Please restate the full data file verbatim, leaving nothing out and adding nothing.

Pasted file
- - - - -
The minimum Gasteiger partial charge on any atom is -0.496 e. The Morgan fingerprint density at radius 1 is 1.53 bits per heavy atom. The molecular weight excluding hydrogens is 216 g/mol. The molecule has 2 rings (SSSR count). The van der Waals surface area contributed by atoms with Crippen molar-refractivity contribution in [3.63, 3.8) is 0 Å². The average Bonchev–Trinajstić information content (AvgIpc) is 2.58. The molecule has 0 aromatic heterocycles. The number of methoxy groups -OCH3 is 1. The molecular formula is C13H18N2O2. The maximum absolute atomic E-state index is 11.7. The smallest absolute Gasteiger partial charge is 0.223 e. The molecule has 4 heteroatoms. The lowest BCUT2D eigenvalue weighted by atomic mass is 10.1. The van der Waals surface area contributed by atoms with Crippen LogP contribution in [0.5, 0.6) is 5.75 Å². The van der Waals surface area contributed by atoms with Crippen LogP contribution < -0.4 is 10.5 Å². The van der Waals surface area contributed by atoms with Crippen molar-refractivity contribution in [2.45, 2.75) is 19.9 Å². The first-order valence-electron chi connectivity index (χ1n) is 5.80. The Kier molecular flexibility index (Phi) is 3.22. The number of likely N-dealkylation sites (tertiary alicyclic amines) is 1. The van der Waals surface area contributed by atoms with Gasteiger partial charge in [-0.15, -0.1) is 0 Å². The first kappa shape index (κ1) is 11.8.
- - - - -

The minimum Gasteiger partial charge on any atom is -0.496 e. The Morgan fingerprint density at radius 1 is 1.53 bits per heavy atom. The molecular weight excluding hydrogens is 216 g/mol. The molecule has 2 rings (SSSR count). The van der Waals surface area contributed by atoms with Crippen molar-refractivity contribution in [3.63, 3.8) is 0 Å². The average Bonchev–Trinajstić information content (AvgIpc) is 2.58. The molecule has 0 aromatic heterocycles. The number of methoxy groups -OCH3 is 1. The molecular formula is C13H18N2O2. The maximum absolute atomic E-state index is 11.7. The smallest absolute Gasteiger partial charge is 0.223 e. The molecule has 4 heteroatoms. The lowest BCUT2D eigenvalue weighted by atomic mass is 10.1. The van der Waals surface area contributed by atoms with Crippen LogP contribution in [0.5, 0.6) is 5.75 Å². The van der Waals surface area contributed by atoms with Crippen LogP contribution < -0.4 is 10.5 Å². The van der Waals surface area contributed by atoms with Crippen molar-refractivity contribution in [2.45, 2.75) is 19.9 Å². The first-order valence-electron chi connectivity index (χ1n) is 5.80. The Kier molecular flexibility index (Phi) is 3.22. The number of likely N-dealkylation sites (tertiary alicyclic amines) is 1. The van der Waals surface area contributed by atoms with Gasteiger partial charge in [-0.15, -0.1) is 0 Å². The first kappa shape index (κ1) is 11.8.